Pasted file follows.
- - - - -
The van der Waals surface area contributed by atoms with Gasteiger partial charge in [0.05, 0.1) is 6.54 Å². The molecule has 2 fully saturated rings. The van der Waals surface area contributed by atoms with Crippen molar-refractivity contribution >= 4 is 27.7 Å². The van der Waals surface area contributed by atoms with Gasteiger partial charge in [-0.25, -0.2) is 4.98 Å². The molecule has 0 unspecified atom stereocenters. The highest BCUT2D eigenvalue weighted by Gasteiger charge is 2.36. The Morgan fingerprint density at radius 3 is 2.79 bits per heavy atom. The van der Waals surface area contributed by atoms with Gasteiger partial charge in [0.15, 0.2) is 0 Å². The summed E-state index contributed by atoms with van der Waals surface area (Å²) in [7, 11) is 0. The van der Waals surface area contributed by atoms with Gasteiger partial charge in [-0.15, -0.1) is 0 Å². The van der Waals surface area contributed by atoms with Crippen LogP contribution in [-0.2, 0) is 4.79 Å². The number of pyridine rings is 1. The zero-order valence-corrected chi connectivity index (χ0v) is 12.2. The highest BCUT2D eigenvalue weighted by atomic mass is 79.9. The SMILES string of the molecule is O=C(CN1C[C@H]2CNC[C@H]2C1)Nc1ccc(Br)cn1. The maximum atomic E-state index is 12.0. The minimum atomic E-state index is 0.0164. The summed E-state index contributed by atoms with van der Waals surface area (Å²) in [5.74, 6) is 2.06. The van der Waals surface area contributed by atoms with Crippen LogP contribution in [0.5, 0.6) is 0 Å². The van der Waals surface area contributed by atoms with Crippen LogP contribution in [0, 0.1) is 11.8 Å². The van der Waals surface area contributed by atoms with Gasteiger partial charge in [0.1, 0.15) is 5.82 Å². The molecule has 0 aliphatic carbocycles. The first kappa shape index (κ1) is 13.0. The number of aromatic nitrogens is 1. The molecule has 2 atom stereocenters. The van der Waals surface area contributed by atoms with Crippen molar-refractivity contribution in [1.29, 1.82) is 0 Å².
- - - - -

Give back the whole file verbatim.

The van der Waals surface area contributed by atoms with Gasteiger partial charge in [0.05, 0.1) is 6.54 Å². The molecule has 2 fully saturated rings. The van der Waals surface area contributed by atoms with Crippen molar-refractivity contribution >= 4 is 27.7 Å². The van der Waals surface area contributed by atoms with Gasteiger partial charge in [-0.25, -0.2) is 4.98 Å². The molecule has 0 unspecified atom stereocenters. The highest BCUT2D eigenvalue weighted by Gasteiger charge is 2.36. The Morgan fingerprint density at radius 3 is 2.79 bits per heavy atom. The van der Waals surface area contributed by atoms with Gasteiger partial charge in [0.15, 0.2) is 0 Å². The summed E-state index contributed by atoms with van der Waals surface area (Å²) in [7, 11) is 0. The van der Waals surface area contributed by atoms with Gasteiger partial charge in [-0.15, -0.1) is 0 Å². The van der Waals surface area contributed by atoms with Crippen LogP contribution in [-0.2, 0) is 4.79 Å². The number of pyridine rings is 1. The zero-order valence-corrected chi connectivity index (χ0v) is 12.2. The highest BCUT2D eigenvalue weighted by atomic mass is 79.9. The SMILES string of the molecule is O=C(CN1C[C@H]2CNC[C@H]2C1)Nc1ccc(Br)cn1. The maximum atomic E-state index is 12.0. The minimum atomic E-state index is 0.0164. The summed E-state index contributed by atoms with van der Waals surface area (Å²) in [5.74, 6) is 2.06. The van der Waals surface area contributed by atoms with Crippen LogP contribution in [0.5, 0.6) is 0 Å². The van der Waals surface area contributed by atoms with Crippen LogP contribution in [0, 0.1) is 11.8 Å². The van der Waals surface area contributed by atoms with Gasteiger partial charge in [0.1, 0.15) is 5.82 Å². The molecule has 0 aliphatic carbocycles. The first kappa shape index (κ1) is 13.0. The number of aromatic nitrogens is 1. The molecule has 2 atom stereocenters. The van der Waals surface area contributed by atoms with Crippen molar-refractivity contribution in [1.29, 1.82) is 0 Å².